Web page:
Prince of Wales: Too many lives being destroyed by illegal wildlife crime

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The Prince of Wales will warn that too many lives are being destroyed and too many species are facing extinction due to “sinister” illegal wildlife crime.

William, who is now heir to the throne following the death of the Queen, will address the United for Wildlife (UfW) global summit at the Science Museum in London on Tuesday – his first speech since the King bestowed him with his new title.

His keynote speech – on a topic he has long campaigned on – is expected to highlight the serious and organised nature of illegal wildlife crime and its damaging impact on global biodiversity and local communities.

Illegal Wildlife Trade Conference 2018
William with Lord Hague at a meeting of the United for Wildlife Financial Taskforce in 2018 (Eamonn McCormack/PA)

“(United for Wildlife) set out to ensure that those involved in wildlife crime face an international response as powerful and coordinated as any other serious and organised crime.

“To bring their sinister operations out of the shadows and to ensure that communities are equipped, empowered and supported to protect themselves and their natural world.”

The summit, hosted by Lord Hague – chairman of The Royal Foundation of the Prince and Princess of Wales – is bringing together more than 300 global leaders from law enforcement agencies, conservation organisations and private sector companies who are part of the UfW network.

The event will see speakers announce new policies and unveil partnerships in a bid to end the trade, which is worth up to 20 billion dollars (£17 billion) per year and is associated with violent crime, corruption and other forms of trafficking.

Observers will likely see William’s speech as him setting out his continued commitment to campaigning on the issue of wildlife crime in his new role as Prince of Wales.

In August, William declared “we can defeat the illegal wildlife trade” after a man was jailed for conspiring to traffic millions of dollars’ worth of rhinoceros horns and elephant ivory.

He called it a “significant victory” after US district judge Gregory H Woods sentenced Moazu Kromah to more than five years in prison.

Kromah was convicted of conspiring to traffic parts from the endangered species, which involved the illegal poaching of approximately 35 rhinoceros and more than 100 elephants.

In July, William paid tribute to “committed and brave” ranger Anton Mzimba who was reportedly shot and killed outside his home.

William called for those responsible for the death of the conservationist, who worked in South Africa, to be “swiftly brought to justice”.

Mr Mzimba was head of ranger services at Timbavati private game reserve in north-east South Africa, near the Kruger National Park.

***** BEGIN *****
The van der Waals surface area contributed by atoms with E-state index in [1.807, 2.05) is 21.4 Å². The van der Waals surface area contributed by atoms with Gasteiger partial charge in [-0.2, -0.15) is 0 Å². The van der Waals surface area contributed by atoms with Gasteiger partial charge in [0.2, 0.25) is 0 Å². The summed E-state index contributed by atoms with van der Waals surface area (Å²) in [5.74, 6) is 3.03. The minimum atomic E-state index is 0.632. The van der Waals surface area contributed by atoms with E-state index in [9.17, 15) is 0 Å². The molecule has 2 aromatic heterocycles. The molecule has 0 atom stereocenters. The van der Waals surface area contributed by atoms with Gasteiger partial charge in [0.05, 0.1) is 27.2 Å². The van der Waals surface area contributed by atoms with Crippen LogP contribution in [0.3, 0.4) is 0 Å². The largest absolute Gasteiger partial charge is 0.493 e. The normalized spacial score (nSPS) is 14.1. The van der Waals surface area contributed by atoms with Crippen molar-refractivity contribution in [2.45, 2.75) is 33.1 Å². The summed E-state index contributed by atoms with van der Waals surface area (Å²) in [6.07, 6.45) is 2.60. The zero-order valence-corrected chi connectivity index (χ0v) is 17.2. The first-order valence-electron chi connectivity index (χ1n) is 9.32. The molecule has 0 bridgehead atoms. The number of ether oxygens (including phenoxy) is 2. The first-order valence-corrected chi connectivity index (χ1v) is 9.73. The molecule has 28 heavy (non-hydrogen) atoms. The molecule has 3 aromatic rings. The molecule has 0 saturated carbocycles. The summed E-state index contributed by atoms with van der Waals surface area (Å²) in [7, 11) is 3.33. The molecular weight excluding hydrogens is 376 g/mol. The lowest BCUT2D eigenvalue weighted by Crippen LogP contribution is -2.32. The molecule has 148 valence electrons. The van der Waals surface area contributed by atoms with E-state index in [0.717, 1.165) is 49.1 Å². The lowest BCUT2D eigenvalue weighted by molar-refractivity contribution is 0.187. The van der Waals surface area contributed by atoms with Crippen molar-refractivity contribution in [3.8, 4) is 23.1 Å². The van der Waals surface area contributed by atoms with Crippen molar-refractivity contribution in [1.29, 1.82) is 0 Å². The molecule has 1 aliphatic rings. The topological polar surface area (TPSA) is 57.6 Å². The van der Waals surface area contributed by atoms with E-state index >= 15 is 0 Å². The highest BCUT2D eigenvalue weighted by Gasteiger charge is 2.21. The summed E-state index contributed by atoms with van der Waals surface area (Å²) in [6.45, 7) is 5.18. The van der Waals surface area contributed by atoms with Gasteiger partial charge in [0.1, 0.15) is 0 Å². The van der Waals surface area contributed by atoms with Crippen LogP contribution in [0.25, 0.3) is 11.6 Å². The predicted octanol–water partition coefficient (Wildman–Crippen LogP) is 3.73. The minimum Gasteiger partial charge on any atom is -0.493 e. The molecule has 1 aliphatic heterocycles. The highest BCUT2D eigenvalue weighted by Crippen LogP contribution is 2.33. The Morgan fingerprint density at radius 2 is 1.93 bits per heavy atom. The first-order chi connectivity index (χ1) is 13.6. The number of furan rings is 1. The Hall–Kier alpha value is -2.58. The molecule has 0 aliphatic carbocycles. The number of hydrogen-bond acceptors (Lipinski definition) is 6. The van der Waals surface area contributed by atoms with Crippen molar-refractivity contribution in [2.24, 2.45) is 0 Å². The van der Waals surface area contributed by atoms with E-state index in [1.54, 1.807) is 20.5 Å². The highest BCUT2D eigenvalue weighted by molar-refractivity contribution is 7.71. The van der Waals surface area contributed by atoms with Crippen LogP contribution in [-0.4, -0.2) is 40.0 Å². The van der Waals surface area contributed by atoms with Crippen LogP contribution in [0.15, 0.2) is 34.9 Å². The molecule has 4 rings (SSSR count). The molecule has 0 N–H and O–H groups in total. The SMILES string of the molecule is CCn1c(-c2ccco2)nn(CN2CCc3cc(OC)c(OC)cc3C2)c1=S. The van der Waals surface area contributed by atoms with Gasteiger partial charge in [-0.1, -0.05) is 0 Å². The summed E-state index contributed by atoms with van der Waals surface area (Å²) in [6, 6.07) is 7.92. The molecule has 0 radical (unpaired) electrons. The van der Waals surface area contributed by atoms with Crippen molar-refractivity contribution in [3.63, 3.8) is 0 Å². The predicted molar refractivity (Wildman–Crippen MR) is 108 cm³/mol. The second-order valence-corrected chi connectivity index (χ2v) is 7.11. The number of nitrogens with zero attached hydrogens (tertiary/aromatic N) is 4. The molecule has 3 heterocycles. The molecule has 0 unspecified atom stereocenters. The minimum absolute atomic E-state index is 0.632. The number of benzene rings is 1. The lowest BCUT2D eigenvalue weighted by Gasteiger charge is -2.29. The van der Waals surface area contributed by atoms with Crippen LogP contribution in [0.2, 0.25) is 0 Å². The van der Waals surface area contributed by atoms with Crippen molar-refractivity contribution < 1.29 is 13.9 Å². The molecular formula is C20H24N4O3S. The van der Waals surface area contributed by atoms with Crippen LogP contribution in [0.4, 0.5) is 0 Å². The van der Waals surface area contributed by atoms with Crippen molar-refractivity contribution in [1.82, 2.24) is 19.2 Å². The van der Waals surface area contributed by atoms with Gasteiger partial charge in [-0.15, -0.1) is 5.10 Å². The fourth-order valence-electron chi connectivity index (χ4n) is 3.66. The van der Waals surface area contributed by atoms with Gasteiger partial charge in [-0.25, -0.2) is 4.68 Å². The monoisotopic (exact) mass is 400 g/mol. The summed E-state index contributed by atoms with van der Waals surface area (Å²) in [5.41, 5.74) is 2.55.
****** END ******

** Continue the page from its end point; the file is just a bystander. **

He spoke to William via video link last autumn, when the royal visited a technology company to learn about a new device to combat ivory smugglers.

Ahead of his speech on Tuesday, William met Altin Gysman from the Southern African Wildlife College (SAWC), who was a friend and colleague of Mr Mzimba.

William described the death as a “shocking moment” and referred to rangers colleagues being “on the front line”.

The prince said: “There’s a front line and that’s the worrying thing. There’s a war going on and everyone doesn’t really see it.”

William said the last statistic he had heard was that in the last 10 years more than 1,000 rangers have lost their lives on the continent of Africa protecting wildlife and communities.

“It’s terrifying. It really is,” he said.

Queen Elizabeth II funeral
King Charles III and the Prince of Wales at the Queen’s State Funeral (Hannah McKay/PA)

The prince set up the United for Wildlife (UfW) umbrella organisation in 2014 to tackle the illegal trade in animal products.

He has long campaigned against illegal wildlife trade, previously calling for a commitment to end the “abhorrent crime” which includes the poaching of elephants for ivory and tigers for their skins.

Meanwhile, Lord Hague is expected to tell the summit: “The depletion of our most precious wildlife continues. That makes the illegal wildlife trade an intolerable offence. But its association with violent crime, corruption, people trafficking and even terrorist financing makes it of the utmost seriousness.

“Our response therefore needs to be similarly organised, similarly global in scope, and just as serious as the crime we are fighting.

“It is the breadth and diversity of the collaboration that makes the United for Wildlife network unique in its work to defeat illegal wildlife crime.”

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